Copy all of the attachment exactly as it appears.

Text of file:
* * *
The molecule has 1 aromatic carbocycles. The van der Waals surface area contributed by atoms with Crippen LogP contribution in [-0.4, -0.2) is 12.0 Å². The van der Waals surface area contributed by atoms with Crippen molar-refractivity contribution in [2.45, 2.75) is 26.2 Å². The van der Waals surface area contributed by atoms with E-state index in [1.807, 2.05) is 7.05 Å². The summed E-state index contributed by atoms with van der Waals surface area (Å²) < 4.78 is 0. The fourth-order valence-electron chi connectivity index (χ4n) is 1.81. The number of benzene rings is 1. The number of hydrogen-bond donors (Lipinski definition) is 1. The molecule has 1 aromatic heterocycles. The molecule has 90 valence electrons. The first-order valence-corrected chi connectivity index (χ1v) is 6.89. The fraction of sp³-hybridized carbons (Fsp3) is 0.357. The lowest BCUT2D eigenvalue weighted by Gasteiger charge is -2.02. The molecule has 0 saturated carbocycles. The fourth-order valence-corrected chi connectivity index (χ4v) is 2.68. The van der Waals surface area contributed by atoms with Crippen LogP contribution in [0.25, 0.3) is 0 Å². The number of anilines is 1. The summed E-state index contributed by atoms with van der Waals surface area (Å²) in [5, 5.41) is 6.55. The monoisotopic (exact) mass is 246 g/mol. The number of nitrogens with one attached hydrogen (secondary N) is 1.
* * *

The molecule has 1 aromatic carbocycles. The van der Waals surface area contributed by atoms with Crippen LogP contribution in [-0.4, -0.2) is 12.0 Å². The van der Waals surface area contributed by atoms with Crippen molar-refractivity contribution in [2.45, 2.75) is 26.2 Å². The van der Waals surface area contributed by atoms with E-state index in [1.807, 2.05) is 7.05 Å². The summed E-state index contributed by atoms with van der Waals surface area (Å²) < 4.78 is 0. The fourth-order valence-electron chi connectivity index (χ4n) is 1.81. The number of benzene rings is 1. The number of hydrogen-bond donors (Lipinski definition) is 1. The molecule has 1 aromatic heterocycles. The molecule has 90 valence electrons. The first-order valence-corrected chi connectivity index (χ1v) is 6.89. The fraction of sp³-hybridized carbons (Fsp3) is 0.357. The lowest BCUT2D eigenvalue weighted by Gasteiger charge is -2.02. The molecule has 0 saturated carbocycles. The fourth-order valence-corrected chi connectivity index (χ4v) is 2.68. The van der Waals surface area contributed by atoms with Crippen LogP contribution in [0.25, 0.3) is 0 Å². The number of anilines is 1. The summed E-state index contributed by atoms with van der Waals surface area (Å²) in [5, 5.41) is 6.55. The monoisotopic (exact) mass is 246 g/mol. The number of nitrogens with one attached hydrogen (secondary N) is 1.